Make Lightweight Concrete Garden Boxes – Vermiculite Aircrete PART 3

Make your own Lightweight Concrete Garden Boxes! This is PART 3, showing options to make your garden boxes from lightweight concrete.  You can build these forms and precast your own 48″, 36″, or 24″ reinforced lightweight concrete panels that link together to make long lasting and durable concrete garden boxes. See the complete build video that shows step-by-step how to make the wooden molds for the precast garden boxes. #aircrete

Here is the weight of 3 cured panels made from regular concrete: . 48″ – 69lbs, 36″ – 50lbs, 24″ – 33lbs.

See the Youtube Video and download the Plans.

This is part three of my series on casting your own reinforced concrete garden box panels. These panels link together to make long lasting rot proof garden boxes.

make Lightweight Concrete Garden Boxes PART 3 - Aircrete Vermiculite Lava Rock
Watch this video on YouTube.

Background for the Cast Concrete Garden Box Project – PART 3 #aircrete

Link-together concrete garden boxes
These garden panels link together with rebar

In Part 1 I made the forms from plywood. In Part 2 I simplified the design to make the forms easier to build. And for this video, I’ll cast the panels with lightweight concrete.

Lightweight concrete garden panels
One of the aircrete test panels

I had many viewer requests to make the panels lighter so I did some research into this. It turns out there are MANY ways to make lightweight concrete so, to simplify things, I decided to focus on just three formulations.

I wanted to use readily available materials that you could pick up at any big box, building, or garden supply store. Or that you could easily order online.

Main Formulations

Three lightweight options covered: Lava Rock, Vermiculite, and Aircrete
Three lightweight options covered: Lava Rock, Vermiculite, and Aircrete

For the first mix I substituted the gravel aggregate for lava rock, in the second mix I used fine vermiculite. And in the third I’ll replace the sand AND gravel aggregate for foam and try an aircrete version of the garden panel.

I’ll show the mixing, pouring, and unmolding, then look at the weight and durability results.

If you haven’t seen Part 1 and Part 2 of this series then you might get more from this video if you watch them first.

I’ll be using the forms I built in Part 1 and Part 2.

I let all the test panels fully cure for a month, keeping them damp and covered. Then I let them dry for a week or so before weighing.

So here’s the first formulation.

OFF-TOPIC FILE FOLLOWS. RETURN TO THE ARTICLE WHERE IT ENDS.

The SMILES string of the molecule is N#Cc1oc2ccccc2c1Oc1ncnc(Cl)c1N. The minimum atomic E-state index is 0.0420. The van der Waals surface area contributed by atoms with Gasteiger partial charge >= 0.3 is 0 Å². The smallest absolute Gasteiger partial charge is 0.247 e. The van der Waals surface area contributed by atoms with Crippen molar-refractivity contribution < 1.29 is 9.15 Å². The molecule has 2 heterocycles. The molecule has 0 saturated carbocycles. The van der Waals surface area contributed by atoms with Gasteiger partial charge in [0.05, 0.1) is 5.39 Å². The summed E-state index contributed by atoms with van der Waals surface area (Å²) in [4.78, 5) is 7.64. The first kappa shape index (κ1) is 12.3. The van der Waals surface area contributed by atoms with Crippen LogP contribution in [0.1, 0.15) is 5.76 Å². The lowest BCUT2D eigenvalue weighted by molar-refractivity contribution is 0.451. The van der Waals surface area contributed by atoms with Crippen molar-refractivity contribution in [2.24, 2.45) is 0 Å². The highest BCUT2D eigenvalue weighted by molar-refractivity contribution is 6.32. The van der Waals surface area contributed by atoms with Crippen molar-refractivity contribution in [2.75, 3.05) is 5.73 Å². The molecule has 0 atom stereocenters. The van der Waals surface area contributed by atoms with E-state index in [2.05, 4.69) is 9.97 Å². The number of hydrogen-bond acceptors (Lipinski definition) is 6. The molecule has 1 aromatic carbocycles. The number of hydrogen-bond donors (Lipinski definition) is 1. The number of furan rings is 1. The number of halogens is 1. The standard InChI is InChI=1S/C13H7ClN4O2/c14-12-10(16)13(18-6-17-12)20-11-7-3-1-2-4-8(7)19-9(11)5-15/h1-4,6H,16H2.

Lava Rock Lightweight Concrete

So this will be my first attempt at making some lightweight concrete. This blend uses portland cement, lava rock, sand and some glass fiber for reinforcement.

Ingredients for the Lava Rock Concrete Tests
Ingredients for the Lava Concrete Tests

You add about one pound of this fiber per cubic yard of concrete.

Glass Fiber for concrete reinforcement
Glass Fiber for concrete reinforcement

So when I calculated how much I needed per batch it came down to a third of an ounce per 48″ panel. So I just used a pinch. So here’s the proportions I used for the first attempt at Lava concrete:

one part Portland Cement

three parts Lava Rock

two parts Sand

a pinch of Glass Fiber

Lava Rock – 1st test

Lava Rock Concrete - 1st Test

These proportions are by volume.

I put the sand, lava rock, and fiber in the wheelbarrow first, and blended that before I added the Portland cement. Once that was well mixed, I slowly added water. I realized as I was doing this that it wasn’t looking as smooth as I wanted and it looked quite lumpy. I thought well, I’ll go ahead with it and put it in the form.

Shovelling Lavarock concrete into a form

I used a reciprocating saw, without the blade, to vibrate the form and settle the concrete mix. Then I laid in a piece of reinforcing wire mesh.

Lava Rock Concrete with embedded galvanized hog fence of reinforcement
Lava Rock Concrete with embedded galvanized hog fence of reinforcement

This galvanized wire mesh is cut from a large hog panel fence I bought from my local farm supply store. Then I topped up the rest of this and vibrated it some more. I tried to smooth it out with a trowel and it wasn’t coming out very well. But in the bottom of the wheelbarrow I had lots of sand mixture left over, so I just did the best I could with that.

For my second attempt I changed the ratio a bit. I went with one part portland cement, two parts lava rock, and three parts sand and again a pinch of glass fiber.

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